Putin Is Medvedev's Biggest Spoiler
Comments by Prime Minister Vladimir Putin in late December must have come as an unwelcome surprise to Presidents Barack Obama and Dmitry Medvedev as they try to conclude a new U.S.-Russian arms control agreement to replace the Strategic Arms Reduction Treaty, or START, that expired on Dec. 5.
But this was not the first time that Putin has thrown cold water on Medvedev's efforts. In June, Putin stunned Medvedev and leaders in the West by announcing a change in Russia's approach to pursuing membership in the World Trade Organization just when everyone thought that Russia was about to cross the WTO finish line. In both cases, Putin reminded Medvedev and the international community that if you want to get things done, it isn't good enough to just have the Russian president on board. The prime minister has virtual veto power.
The latest problems arose following a meeting between Medvedev and Obama in Copenhagen on Dec. 18. They announced that their negotiators were close to reaching agreement on the START replacement treaty. Despite last-minute snags and sticking points over inspections and telemetry, both sides expected to finalize the agreement early in 2010 - that is, until Putin opened his mouth on Dec. 29 while on a visit to Vladivostok. Asked by a journalist to name the biggest obstacle to reaching agreement on the arms control treaty, Putin responded, "The problem is that our American partners are building an anti-missile shield and we are not building one."
This wasn't the first time that Putin has tried to throw a monkey wrench into Medvedev's efforts to finalize major agreements. During the St. Petersburg economic forum in June, where Medvedev was the main feature, the talk among Russian officials and international visitors was about Russia's imminent membership in the WTO. Until that time, Russia remained the largest economy outside of the organization. But after extensive negotiations, U.S. Trade Representative Ron Kirk and other trade officials present in St. Petersburg were speaking more positively than ever about Russia being on the verge of ending its exclusion from the WTO.
But then within days after we heard these optimistic statements, Putin pulled the rug out from under Medvedev by announcing that Russia would seek membership in the WTO only in union with Kazakhstan and Belarus. Putin's announcement came as a complete surprise to everyone, including those in his own government, and derailed a deal that finally had seemed to be within reach of Russia after many years of trying. Moreover, Putin had the temerity to blame the United States for blocking Russia's WTO membership when he himself is responsible.
Depriving Medvedev of victories seems to have become an objective for Putin. This is a reflection of Putin's deep sense of insecurity and manifests itself when he competes with Medvedev for global attention and glory. During his eight years as president, Putin failed to achieve membership in the WTO, while it appeared that Medvedev was close to reaching that goal at the start of his second year in office. Similarly, signing an arms control agreement with the United States would have marked another accomplishment for Medvedev and an early milestone in the "reset" in U.S.-Russian relations. It seemed that Putin feared that Medvedev could show him up in one of the most important areas in global affairs - nuclear disarmament and nonproliferation.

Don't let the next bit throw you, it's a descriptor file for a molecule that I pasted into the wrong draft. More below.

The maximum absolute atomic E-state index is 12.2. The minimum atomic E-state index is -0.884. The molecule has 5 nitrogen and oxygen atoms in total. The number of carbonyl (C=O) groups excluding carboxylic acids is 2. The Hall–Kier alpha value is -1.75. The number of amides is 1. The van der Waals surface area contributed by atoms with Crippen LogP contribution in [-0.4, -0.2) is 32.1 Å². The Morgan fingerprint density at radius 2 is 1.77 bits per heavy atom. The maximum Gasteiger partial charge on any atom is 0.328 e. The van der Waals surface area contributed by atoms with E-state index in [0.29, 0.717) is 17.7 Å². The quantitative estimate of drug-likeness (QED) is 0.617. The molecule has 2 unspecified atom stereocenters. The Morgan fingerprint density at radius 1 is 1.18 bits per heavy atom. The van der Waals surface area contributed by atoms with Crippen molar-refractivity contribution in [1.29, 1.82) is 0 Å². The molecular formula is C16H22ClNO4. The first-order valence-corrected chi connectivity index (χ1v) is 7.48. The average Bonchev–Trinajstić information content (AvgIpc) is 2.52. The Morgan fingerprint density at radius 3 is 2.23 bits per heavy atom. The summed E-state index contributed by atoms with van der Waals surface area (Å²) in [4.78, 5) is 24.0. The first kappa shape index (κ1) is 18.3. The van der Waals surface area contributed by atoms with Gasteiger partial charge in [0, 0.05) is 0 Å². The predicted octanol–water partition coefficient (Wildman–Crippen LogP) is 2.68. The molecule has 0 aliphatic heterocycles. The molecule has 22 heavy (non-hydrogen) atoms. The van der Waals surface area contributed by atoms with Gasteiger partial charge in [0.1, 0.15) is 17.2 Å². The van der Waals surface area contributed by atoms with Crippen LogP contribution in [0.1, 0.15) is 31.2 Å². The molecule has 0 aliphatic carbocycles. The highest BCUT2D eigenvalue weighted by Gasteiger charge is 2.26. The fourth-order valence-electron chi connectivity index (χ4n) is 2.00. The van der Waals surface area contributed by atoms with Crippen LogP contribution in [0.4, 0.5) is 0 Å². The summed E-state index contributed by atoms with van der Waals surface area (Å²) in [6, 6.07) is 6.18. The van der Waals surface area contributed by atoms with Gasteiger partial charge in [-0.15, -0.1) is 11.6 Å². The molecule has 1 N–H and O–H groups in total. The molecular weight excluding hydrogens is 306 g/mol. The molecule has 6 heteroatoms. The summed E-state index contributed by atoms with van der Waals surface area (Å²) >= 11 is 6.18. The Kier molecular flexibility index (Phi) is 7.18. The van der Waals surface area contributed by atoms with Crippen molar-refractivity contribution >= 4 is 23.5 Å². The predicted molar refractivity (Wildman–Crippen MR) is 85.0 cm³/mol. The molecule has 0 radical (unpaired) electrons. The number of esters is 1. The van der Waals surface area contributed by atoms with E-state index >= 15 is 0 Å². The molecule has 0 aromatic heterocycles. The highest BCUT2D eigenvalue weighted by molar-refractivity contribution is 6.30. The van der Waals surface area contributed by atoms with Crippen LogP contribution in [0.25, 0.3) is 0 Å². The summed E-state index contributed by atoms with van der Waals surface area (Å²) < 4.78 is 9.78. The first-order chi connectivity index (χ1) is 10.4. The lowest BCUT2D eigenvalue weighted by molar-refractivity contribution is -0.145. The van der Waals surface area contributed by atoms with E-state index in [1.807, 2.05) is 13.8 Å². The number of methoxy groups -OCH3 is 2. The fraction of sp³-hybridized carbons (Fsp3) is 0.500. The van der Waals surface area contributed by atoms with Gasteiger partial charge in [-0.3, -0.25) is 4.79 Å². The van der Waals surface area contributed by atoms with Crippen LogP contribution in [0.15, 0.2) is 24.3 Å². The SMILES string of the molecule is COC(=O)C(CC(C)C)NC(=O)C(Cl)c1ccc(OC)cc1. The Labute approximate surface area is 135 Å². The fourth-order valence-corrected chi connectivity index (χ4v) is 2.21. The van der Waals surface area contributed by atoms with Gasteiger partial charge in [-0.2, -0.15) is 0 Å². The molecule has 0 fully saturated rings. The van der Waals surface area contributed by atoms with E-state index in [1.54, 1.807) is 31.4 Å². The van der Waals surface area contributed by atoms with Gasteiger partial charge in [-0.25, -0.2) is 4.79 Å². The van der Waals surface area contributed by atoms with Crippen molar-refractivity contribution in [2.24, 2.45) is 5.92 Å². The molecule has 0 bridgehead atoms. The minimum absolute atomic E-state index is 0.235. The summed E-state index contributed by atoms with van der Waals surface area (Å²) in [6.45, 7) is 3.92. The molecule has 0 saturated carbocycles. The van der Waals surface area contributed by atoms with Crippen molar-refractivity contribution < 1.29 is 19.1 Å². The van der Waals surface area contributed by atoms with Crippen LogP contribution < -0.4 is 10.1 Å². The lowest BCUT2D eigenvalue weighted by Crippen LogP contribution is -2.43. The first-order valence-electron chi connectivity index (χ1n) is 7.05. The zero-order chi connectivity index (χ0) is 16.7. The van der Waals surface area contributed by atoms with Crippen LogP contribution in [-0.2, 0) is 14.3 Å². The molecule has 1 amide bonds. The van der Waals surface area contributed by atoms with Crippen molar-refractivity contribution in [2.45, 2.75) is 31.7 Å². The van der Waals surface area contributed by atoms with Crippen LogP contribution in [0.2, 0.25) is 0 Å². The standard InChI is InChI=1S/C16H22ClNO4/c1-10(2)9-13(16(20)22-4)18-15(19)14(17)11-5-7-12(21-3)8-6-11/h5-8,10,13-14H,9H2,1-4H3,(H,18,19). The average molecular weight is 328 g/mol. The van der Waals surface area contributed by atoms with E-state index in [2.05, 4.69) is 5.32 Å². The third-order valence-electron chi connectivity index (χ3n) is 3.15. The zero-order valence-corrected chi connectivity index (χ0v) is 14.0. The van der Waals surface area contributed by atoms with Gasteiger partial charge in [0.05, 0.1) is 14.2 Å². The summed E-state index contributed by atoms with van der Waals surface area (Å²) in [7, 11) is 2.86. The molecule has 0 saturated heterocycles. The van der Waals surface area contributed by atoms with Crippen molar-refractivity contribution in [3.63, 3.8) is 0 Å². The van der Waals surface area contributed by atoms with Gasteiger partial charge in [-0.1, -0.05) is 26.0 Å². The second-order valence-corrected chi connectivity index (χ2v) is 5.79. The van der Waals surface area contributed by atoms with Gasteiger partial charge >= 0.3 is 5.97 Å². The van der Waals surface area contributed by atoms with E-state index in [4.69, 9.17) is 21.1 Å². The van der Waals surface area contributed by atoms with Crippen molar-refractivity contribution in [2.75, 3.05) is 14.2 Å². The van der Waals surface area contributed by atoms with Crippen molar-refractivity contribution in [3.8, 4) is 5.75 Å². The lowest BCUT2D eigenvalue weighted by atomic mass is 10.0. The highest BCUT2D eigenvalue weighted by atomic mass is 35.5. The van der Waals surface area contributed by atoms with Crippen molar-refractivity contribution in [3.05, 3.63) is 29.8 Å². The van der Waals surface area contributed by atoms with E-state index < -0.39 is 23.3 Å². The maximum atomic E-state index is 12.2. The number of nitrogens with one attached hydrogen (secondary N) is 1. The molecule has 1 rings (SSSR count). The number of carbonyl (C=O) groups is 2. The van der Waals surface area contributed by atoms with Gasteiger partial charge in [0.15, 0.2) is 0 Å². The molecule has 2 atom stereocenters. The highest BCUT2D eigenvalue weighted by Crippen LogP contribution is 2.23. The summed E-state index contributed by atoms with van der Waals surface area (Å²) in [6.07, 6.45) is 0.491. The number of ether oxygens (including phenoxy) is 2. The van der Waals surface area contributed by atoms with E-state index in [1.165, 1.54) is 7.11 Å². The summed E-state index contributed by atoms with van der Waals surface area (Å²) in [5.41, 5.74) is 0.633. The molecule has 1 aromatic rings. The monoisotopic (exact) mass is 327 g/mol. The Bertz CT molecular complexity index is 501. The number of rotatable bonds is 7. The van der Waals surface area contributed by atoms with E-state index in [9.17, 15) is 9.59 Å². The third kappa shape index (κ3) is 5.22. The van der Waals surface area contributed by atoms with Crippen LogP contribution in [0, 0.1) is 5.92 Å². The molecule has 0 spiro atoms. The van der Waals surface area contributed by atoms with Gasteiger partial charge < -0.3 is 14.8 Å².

Beyond raining on Medvedev's parade, Putin also seems intent on maintaining hardline positions on issues of importance to the United States, including sanctions against Iran. In contrast to Medvedev's seemingly open position on sanctions, Putin has repeatedly made clear his opposition to getting tougher with the Iranian regime. Is Putin weighing in on the hopes of exacting last-minute compromises from the United States, assuming that Obama is desperate to get an agreement signed and might be willing to make key concessions to Russia? Perhaps Putin is intent on blocking the reset in bilateral relations because he needs to maintain the image of the United States as a "threat" to Russia to justify his autocratic vertical power structure.
Whatever the explanation, the U.S. State Department responded correctly to Putin's year-end salvo in Vladivostok by flatly rejecting a link between post-START negotiations and missile defense. Maintaining a firm stand against provocations and bullying from Putin is exactly the right response. At the same time, the Obama administration should resist getting drawn into a corner in which it is forced to make a choice between Medvedev and Putin as "most-favored negotiating partner." It would be a mistake to assume that Medvedev would be more amenable than Putin to improving relations. Obama already made that mistake last summer when, on the eve of the summit with Medvedev, he made a sharp remark that Putin has "one foot in the old [Cold War] ways of doing business."
For the reset in U.S.-Russian relations to succeed, both Moscow and Washington must show interest in working together. Medvedev might be interested in this, but from all appearances Putin - the real power in the Kremlin - is not.
David J. Kramer is a senior trans-Atlantic fellow with the German Marshall Fund of the United States. He served as a deputy assistant secretary of state responsible for Russia, Ukraine, Belarus and Moldova during the administration of former U.S. President George W. Bush. The views expressed by the author are his own.